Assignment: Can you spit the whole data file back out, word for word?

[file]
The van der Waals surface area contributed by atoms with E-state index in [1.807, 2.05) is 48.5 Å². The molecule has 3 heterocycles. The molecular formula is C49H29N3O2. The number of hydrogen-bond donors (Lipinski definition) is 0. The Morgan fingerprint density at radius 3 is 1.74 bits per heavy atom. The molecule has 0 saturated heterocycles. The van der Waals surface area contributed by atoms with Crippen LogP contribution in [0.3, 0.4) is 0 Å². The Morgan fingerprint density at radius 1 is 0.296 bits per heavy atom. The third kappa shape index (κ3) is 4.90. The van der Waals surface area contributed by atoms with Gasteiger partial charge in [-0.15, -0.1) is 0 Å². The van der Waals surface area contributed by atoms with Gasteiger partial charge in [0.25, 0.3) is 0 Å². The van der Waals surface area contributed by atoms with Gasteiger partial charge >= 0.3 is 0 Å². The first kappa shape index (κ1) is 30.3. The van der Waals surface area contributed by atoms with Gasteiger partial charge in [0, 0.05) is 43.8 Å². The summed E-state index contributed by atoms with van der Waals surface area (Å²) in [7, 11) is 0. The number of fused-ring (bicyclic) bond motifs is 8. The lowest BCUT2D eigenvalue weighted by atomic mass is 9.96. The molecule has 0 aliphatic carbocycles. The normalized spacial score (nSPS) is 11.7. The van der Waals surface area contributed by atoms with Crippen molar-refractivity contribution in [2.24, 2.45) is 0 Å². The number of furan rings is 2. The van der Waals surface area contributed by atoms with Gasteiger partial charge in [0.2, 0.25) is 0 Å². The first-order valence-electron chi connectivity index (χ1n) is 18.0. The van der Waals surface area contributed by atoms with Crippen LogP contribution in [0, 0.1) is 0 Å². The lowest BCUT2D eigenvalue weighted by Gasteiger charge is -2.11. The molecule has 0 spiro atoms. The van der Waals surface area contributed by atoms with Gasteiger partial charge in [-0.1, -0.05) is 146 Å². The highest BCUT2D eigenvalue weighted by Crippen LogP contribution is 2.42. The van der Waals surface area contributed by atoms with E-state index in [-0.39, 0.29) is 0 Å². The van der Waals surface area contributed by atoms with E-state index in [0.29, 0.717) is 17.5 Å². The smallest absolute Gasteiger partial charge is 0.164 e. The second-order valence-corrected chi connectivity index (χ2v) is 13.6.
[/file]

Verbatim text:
The van der Waals surface area contributed by atoms with E-state index in [1.807, 2.05) is 48.5 Å². The molecule has 3 heterocycles. The molecular formula is C49H29N3O2. The number of hydrogen-bond donors (Lipinski definition) is 0. The Morgan fingerprint density at radius 3 is 1.74 bits per heavy atom. The molecule has 0 saturated heterocycles. The van der Waals surface area contributed by atoms with Crippen LogP contribution in [0.3, 0.4) is 0 Å². The Morgan fingerprint density at radius 1 is 0.296 bits per heavy atom. The third kappa shape index (κ3) is 4.90. The van der Waals surface area contributed by atoms with Gasteiger partial charge in [-0.15, -0.1) is 0 Å². The van der Waals surface area contributed by atoms with Gasteiger partial charge in [0.25, 0.3) is 0 Å². The van der Waals surface area contributed by atoms with Gasteiger partial charge >= 0.3 is 0 Å². The first kappa shape index (κ1) is 30.3. The van der Waals surface area contributed by atoms with Gasteiger partial charge in [0, 0.05) is 43.8 Å². The summed E-state index contributed by atoms with van der Waals surface area (Å²) in [7, 11) is 0. The number of fused-ring (bicyclic) bond motifs is 8. The lowest BCUT2D eigenvalue weighted by atomic mass is 9.96. The molecule has 0 aliphatic carbocycles. The normalized spacial score (nSPS) is 11.7. The van der Waals surface area contributed by atoms with Crippen molar-refractivity contribution in [2.24, 2.45) is 0 Å². The number of furan rings is 2. The van der Waals surface area contributed by atoms with Gasteiger partial charge in [0.2, 0.25) is 0 Å². The first-order valence-electron chi connectivity index (χ1n) is 18.0. The van der Waals surface area contributed by atoms with Crippen LogP contribution in [0, 0.1) is 0 Å². The lowest BCUT2D eigenvalue weighted by Gasteiger charge is -2.11. The molecule has 0 spiro atoms. The van der Waals surface area contributed by atoms with Gasteiger partial charge in [-0.1, -0.05) is 146 Å². The highest BCUT2D eigenvalue weighted by Crippen LogP contribution is 2.42. The van der Waals surface area contributed by atoms with E-state index in [-0.39, 0.29) is 0 Å². The van der Waals surface area contributed by atoms with E-state index in [0.29, 0.717) is 17.5 Å². The smallest absolute Gasteiger partial charge is 0.164 e. The second-order valence-corrected chi connectivity index (χ2v) is 13.6.